Question: Is “asking for referrals” a waste of time?

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hinge referrals
The Hinge Referral Marketing Study suggests "asking for referrals" is ineffective -- but you have to look at the study's source motivation before accepting its findings unconditionally
The Hinge Referral Marketing Study suggests "asking for referrals" is ineffective -- but you have to look at the study's source motivation before accepting its findings unconditionally
The Hinge Referral Marketing Study suggests “asking for referrals” is ineffective — but you have to look at the study’s source motivation before accepting its findings unconditionally

In evaluating your information sources, you should always look at the motivation behind the information. So I read with interest the Hinge Research Institute‘s Referral Marketing Study and discovered the non-surprise: “Visible Expertise” proves to  be the highest source of referral business, and the biggest killer of referrals is, well, lack of “Visible Expertise”.

Hinge, of course, sells services to generate Visible Expertise — the package of social media, website and content marketing to portray your business as a thought leader. And there is nothing wrong with that. The organization is using its own marketing techniques to market itself. (If Hinge didn’t do that, I think we would not grant the organization much credibility.)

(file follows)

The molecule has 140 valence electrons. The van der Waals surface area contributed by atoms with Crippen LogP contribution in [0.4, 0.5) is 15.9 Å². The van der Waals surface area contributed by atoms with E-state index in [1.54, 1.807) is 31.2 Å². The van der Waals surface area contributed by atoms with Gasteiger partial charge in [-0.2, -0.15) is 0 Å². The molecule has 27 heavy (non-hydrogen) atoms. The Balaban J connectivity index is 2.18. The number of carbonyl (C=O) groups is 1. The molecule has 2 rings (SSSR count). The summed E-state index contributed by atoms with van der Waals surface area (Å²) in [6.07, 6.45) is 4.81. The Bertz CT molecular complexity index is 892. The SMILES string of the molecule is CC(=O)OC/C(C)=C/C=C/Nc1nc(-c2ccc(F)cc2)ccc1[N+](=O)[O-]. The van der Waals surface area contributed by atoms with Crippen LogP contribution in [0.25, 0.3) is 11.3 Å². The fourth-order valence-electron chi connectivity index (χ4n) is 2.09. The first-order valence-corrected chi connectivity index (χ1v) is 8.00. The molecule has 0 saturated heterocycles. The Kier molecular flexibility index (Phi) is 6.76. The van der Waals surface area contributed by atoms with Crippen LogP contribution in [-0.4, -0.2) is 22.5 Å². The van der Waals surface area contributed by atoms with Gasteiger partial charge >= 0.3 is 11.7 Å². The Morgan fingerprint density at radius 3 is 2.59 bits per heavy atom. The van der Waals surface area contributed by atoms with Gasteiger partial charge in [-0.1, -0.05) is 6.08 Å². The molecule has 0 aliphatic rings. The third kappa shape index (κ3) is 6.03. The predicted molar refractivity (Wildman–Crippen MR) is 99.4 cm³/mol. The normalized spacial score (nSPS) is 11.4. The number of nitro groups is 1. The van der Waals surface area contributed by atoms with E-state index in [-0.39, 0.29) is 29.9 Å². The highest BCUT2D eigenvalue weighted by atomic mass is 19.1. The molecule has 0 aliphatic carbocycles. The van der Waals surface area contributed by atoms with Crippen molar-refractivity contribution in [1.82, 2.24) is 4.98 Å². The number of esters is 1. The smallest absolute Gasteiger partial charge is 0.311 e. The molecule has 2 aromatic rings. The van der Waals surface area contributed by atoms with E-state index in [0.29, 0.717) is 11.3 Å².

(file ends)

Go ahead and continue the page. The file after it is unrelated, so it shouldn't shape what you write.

That said, what doesn’t work, in the Hinge survey: Sponsorships, social responsibility and asking for referrals have little value, and “attending networking events” is only slightly more effective. On the positive side, beneath Visible  Expertise, you would benefit from professional and social relationships and reciprocity (if you hand out referrals, you’ll receive them in return.)

The “killer” for referrals — Again, lack of Visible Expertise, followed by no social or professional relationships, and (quite a bit lower), “Not leveraging traditional networking”.  You however, it seems, don’t need to worry about attending networking events, asking for referrals or behaving in a socially responsible manner.

Reading between the lines, it seems (if you believe Hinge’s survey — again conducted from its own frame of reference), you should put your sponsorship dollars back in your pocket and avoid networking events, and you can be as evil as you want (support tobacco, junk foods, environmental destruction and unworthy political causes) and you’ll pick up all the referrals you need simply by being a Visible Expert.

hinge referrals
The ranking factors that influence referrals according to Hinge.

Do I buy this?  In part, yes. There needs to be substance behind the story and steak beneath the sizzle, or all the good marketing, networking and social responsibility won’t carry you very far. Visible Expertise, ultimately, needs genuine expertise beneath the surface; the Hinge marketing model undoubtedly helps to capture this reputational and referral-generating power.

However, I’m not sure if “asking for referrals” is as ineffective as Hinge suggests in the survey and there are certainly ways you can profit by attending networking events, if you go beyond pushing business cards on people who don’t really need your services and you focus instead on how you can support, help and enhance others’ experiences.  Of course, when you achieve genuine visible expertise you won’t need to ask for referrals or attend networking events — you’ll be the keynote speaker and sit at the VIP table. There’s power in recognized, real achievement.

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